Unlike many corporate areas in the virtual world, the NBA Headquarters incorporates capabilities designed to keep fans coming back, including real-time 3-D diagrams of games as they're played.
The NBA on Tuesday plans to launch NBA Headquarters, a Second Life area with games, interactivity, and community features designed to provide basketball fans with a place to get together and get involved.
NBA's area can potentially bring Second Life basketball fans back for repeat business. That's a contrast to many of the other corporate areas in Second Life, which are sterile places where visitors might come once, but never return. NBA Headquarters, by contrast, has multiplayer games and a variety of other features designed to draw repeat visitors.
The professional basketball organization is trying to recruit fans who are already in Second Life, as well as generate new fans, NBA commissioner David Stern said. NBA Headquarters in Second Life is part of the NBA's strategic drive to embrace new media, including Yahoo, Facebook, wireless communications, and online video including YouTube.
"This is an area we find to be very exciting," Stern said. "It's causing us to rethink overall the concept of how our fans consume NBA content." Stern spoke at a live announcement in two media: Second Life, and a conference call.
NBA recruited The Electric Sheep Co., a virtual worlds consultancy, to help build NBA Headquarters. Electric Sheep looks to help real-world businesses set up areas in Second Life and other virtual worlds. It occupies a position in the virtual world economy similar to the position occupied by Web marketing companies in the first years of the Web.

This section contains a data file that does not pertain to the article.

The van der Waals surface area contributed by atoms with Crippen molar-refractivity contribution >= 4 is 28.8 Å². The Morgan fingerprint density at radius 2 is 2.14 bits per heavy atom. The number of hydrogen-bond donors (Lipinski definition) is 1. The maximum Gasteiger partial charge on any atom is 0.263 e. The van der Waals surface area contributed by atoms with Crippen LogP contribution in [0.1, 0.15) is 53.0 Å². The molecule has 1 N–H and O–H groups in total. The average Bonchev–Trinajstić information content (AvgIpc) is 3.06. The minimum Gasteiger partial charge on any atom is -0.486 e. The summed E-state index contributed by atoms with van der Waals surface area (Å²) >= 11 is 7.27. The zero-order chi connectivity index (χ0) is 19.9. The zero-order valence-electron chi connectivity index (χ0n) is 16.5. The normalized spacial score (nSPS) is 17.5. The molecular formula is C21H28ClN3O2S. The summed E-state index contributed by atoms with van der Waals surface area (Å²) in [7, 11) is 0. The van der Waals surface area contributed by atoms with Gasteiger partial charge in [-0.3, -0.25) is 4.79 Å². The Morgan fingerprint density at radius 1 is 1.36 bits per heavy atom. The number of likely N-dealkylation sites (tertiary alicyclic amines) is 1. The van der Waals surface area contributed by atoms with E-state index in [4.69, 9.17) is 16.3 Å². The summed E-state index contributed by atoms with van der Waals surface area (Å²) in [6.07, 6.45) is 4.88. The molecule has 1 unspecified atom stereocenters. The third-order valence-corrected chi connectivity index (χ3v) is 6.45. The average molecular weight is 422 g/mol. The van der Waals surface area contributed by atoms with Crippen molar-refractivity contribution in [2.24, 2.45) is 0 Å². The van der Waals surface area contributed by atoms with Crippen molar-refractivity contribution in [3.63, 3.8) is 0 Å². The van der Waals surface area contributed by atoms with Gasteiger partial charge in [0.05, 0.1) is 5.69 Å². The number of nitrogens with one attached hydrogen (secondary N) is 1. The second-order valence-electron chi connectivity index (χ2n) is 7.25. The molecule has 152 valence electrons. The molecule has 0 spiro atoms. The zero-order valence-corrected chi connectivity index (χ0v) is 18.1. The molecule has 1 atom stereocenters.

The simulation has the potential to capitalize on one of the strengths of Second Life. The virtual world is really a social medium, where people from all over the world come together for chat and activities in real-time, using a 3-D interface. Popular activities in Second Life today include listening to live and recorded music and participating in discussion groups. It's a natural step for people to gather in Second Life to watch a real-time diagram of a basketball game in progress, while chatting with each other about the play and watching the game on TV in their separate, real-life living rooms.
NBA Headquarters includes a virtual basketball court, where avatars can sit and watch a real-time, 3-D diagram of NBA games:
And a shop where you can buy NBA-logo virtual merchandise for your avatar. The front of the shop is a reproduction of one in Manhattan:
One feature that will appeal to Second Life users -- the chairs in the basketball arena are "scripted." Once a user sits his avatar in the chair, the user can flick his point of view from the playing field (with its real-time diagram) to the scoreboard, and back again. That's a convenience; in most places in Second Life, the user has to manually change his camera point of view by combinations of keystrokes and mouse movements.
How Enterprises Are Attacking the IT Security EnterpriseTo learn more about what organizations are doing to tackle attacks and threats we surveyed a group of 300 IT and infosec professionals to find out what their biggest IT security challenges are and what they're doing to defend against today's threats. Download the report to see what they're saying.
Infographic: The State of DevOps in 2017Is DevOps helping organizations reduce costs and time-to-market for software releases? What's getting in the way of DevOps adoption? Find out in this InformationWeek and Interop ITX infographic on the state of DevOps in 2017.
2017 State of IT ReportIn today's technology-driven world, "innovation" has become a basic expectation. IT leaders are tasked with making technical magic, improving customer experience, and boosting the bottom line -- yet often without any increase to the IT budget. How are organizations striking the balance between new initiatives and cost control? Download our report to learn about the biggest challenges and how savvy IT executives are overcoming them.